Youngkin Scores Some Legislative Wins as He Eyes White House

Virginia Gov. Virginia Governor. Glenn Youngkin quickly rose from political novice to potential 2024 Republican presidential nominee. He kicked off the state’s legislative session in January with a statement to lawmakers: “To get more done, and to get it done quicker.”

The former private equity executive is now done with his second session of working with Virginia’s divided General Assembly. He has won a number of wins that could help him in the White House race.

Many of his legislative priorities such as the push for tax cuts and restrictions on abortion access are being held up by budget negotiations. Other proposals, such as those to limit abortion access and tighten criminal penalties, were blocked by the Democrats in control of the state Senate.

Youngkin is one of the Republican governors who are eyeing the White House. He hopes to gain political momentum after preside over productive legislative sessions this past year. For example, Florida’s governor is Ron DeSantis. Ron DeSantis intends to use the session that started last week to promote conservative priorities. Youngkin’s Virginia divided legislature has made it more difficult.

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He got many solid singles in the middle and a few doubles against the wall. Big home runs? “Not yet,” Chris Saxman, an ex-Republican member of the House of Delegates and the founder of a nonpartisan organization that focuses on the intersection of Virginia politics and business, said.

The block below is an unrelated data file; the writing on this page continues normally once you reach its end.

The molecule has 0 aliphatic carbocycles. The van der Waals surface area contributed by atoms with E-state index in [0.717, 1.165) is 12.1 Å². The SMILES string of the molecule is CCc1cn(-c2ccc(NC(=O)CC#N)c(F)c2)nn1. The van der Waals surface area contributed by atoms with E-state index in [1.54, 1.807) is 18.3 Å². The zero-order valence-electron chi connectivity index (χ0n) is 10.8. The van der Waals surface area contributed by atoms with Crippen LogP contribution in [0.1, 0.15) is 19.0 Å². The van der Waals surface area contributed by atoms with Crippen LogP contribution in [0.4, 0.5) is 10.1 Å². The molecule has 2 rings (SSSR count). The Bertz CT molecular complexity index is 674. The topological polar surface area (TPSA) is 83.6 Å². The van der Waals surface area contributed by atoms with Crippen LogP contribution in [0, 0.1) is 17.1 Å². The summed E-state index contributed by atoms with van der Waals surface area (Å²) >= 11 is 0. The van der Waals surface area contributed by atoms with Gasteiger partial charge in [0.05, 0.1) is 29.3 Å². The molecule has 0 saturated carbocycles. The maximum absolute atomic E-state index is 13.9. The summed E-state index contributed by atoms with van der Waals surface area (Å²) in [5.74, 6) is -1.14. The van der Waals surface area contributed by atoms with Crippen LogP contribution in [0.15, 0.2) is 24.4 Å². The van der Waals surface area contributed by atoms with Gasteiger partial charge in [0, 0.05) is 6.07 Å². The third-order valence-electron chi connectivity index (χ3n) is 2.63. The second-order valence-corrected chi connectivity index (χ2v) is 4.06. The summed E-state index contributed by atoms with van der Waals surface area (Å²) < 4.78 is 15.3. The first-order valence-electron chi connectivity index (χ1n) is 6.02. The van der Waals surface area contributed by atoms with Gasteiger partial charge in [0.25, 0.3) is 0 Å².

Youngkin will continue to work to improve his priorities at home in the weeks ahead — he can suggest amendments to bills which will be considered in April. Youngkin has also made it a point to maintain a national profile as demonstrated by his Thursday night appearance at a CNN town hall. He is now back traveling and has not stopped the chatter about possible 2024 runs. However, he did give indirect answers about his plans but said that his main priority was his current job.

Virginia law prohibits him from running for a second term as governor. His four-year term began January 2022.

“That’s my current focus. Youngkin stated that Virginia still has a lot of work to do.

The continued media appearances in the national media and travel to New York, including for donor meetings, have drawn criticism from a few Republicans and from Virginia Democrats who believe he is focusing on higher office at the expense of the state.

The Democrats in control of the state Senate celebrated their ability to be a “brick wall” that was able to block many of Youngkin’s priorities and House Republicans’ attempts to pass a 15-week ban on abortions.

They did however find common ground on some issues.

This is the first piece of legislation that Governor Hassan has signed with a formal bill-signing. It aims to make it easier to get work in Virginia for licensed or skilled workers like barbers and cosmetologists.

Youngkin stated that the bill and a business-backed measure streamlining currently-scattered workforce developmental programs under one agency were two of the most pleasing measures.

Consumer advocates have praised his administration for its role in a compromise measure that restored some oversight to regulators that set rates and profitability at Dominion Energy, the politically powerful utility that controls the state’s largest monopoly electricity utility.